We’ve added a new feature to our Ad Builder that compresses PNGs to smaller file sizes while at the same time maintaining transparency. This will give our customers a great deal more flexibility when using images in their display ads.
The post below gives a bit of detail on images compression and helps explain why this feature is so important.
The dark art of image compression
Image compression optimization might seem esoteric and unimportant, but in the world of online display ads, it’s a huge deal. Why? Because of all the different ingredients of a Flash (SWF) ad (images, text, fonts, Actionscript code, etc), images are by far the biggest contributor to file size.
And given that most Flash ads need to be 45K or less, it’s extremely important to minimize the size (in kilobytes) of all the different parts of an ad. An extra 1 or 2 KB can render an ad unacceptable, sending the designer back to the drawing board.
Why PNGs used to be the bane of our existence
Canned Banners has always been able to adjust the compression of JPEG images. However, many of our customers also use PNG images in their ads, especially for their logos. PNGs have a huge advantage over JPEGs, in that PNGs can have partially or fully transparent areas. This makes PNGs great for when a logo or a cutout photo needs to appear on top of different background colors, patterns, or photos.
The PNG image format comes with a significant cost, though: PNGs have large file sizes. See below. Even though the JPEG and the PNG look nearly identical, the PNG is double the file size (16K versus 32K):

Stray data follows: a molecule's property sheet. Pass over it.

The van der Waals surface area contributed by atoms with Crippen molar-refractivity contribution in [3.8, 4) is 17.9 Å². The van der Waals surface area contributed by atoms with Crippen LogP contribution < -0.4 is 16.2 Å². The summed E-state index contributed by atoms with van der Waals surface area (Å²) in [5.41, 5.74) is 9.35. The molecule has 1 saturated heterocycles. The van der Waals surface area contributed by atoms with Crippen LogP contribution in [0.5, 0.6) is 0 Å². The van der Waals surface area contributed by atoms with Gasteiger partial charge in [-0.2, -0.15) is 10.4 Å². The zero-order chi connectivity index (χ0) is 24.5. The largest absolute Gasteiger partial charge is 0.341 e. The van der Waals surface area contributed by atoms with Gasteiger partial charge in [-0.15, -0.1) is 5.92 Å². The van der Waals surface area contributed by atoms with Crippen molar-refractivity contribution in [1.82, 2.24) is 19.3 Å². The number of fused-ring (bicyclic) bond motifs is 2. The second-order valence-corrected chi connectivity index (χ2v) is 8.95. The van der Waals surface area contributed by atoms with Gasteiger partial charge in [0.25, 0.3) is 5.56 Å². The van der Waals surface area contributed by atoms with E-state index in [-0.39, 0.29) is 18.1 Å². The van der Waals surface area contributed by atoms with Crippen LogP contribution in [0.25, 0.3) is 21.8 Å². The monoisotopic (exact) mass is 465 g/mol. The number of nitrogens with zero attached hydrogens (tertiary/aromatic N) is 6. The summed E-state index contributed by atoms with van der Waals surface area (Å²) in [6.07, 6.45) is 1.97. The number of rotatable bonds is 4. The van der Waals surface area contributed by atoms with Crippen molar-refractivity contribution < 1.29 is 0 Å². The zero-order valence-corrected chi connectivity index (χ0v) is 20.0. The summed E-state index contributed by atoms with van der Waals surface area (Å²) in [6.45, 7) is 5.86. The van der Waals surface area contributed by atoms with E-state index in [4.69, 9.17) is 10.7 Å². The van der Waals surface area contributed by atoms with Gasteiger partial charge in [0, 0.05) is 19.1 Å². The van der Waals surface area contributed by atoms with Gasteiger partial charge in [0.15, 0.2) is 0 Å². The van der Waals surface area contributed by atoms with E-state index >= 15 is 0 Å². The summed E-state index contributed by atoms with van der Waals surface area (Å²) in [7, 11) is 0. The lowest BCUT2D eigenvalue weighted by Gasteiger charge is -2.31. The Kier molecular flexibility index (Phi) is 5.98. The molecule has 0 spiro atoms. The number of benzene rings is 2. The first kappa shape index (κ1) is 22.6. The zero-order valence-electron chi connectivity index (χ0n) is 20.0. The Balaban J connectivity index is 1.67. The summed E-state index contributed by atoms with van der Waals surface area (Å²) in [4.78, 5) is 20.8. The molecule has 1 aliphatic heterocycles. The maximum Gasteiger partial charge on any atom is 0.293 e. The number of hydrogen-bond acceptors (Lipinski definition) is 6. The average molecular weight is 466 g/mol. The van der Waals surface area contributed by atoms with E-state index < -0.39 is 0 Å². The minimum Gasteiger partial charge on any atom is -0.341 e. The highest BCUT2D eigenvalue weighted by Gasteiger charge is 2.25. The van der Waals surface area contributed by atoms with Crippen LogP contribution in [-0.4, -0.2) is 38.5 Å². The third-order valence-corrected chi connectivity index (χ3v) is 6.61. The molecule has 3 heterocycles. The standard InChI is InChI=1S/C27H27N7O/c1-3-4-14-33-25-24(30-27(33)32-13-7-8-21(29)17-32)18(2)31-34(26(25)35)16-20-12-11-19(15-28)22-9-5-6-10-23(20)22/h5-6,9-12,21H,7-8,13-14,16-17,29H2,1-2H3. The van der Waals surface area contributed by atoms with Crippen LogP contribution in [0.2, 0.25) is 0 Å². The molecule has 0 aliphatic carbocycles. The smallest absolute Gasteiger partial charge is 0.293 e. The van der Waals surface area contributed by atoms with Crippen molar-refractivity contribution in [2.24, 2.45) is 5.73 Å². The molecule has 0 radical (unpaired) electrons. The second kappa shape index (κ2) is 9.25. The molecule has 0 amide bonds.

JPEG, 70% quality: 16KB
24-bit PNG with transparency: 32KB
You might be thinking: “If the JPEG looks great and has such a small file size, why don’t you just use the JPEG?” Well, if we put these logos on top of a background image, you’ll see the downside of using JPEGs:
JPEG logo, no transparency.
Combined size of logo + photo: 28.4KB
24-bit PNG logo with transparency.
Combined size of logo + photo: 44.4KB
Above, the logo on the left (the JPEG) looks crappy because of the opaque white background, while the logo on the right (the PNG) looks much more professional because the area behind the logo is transparent, allowing the background photo to show through.
Have your transparency and eat it, too
As the above examples illustrate, there used to be an annoying trade-off that had to take place: if we wanted display ads to meet ad networks’ file size requirements (usually a measly 45K or less), we could probably get away with a small PNG logo, and that was it. This placed a great deal of limitation on the kinds of ad designs we could use.
Not any more! With our new PNG optimizer, we can reduce the file size of PNGs down to JPEG-like file sizes, all while maintaining the transparency. This means we can use multiple PNGs in a single design, or use larger PNGs (width x height).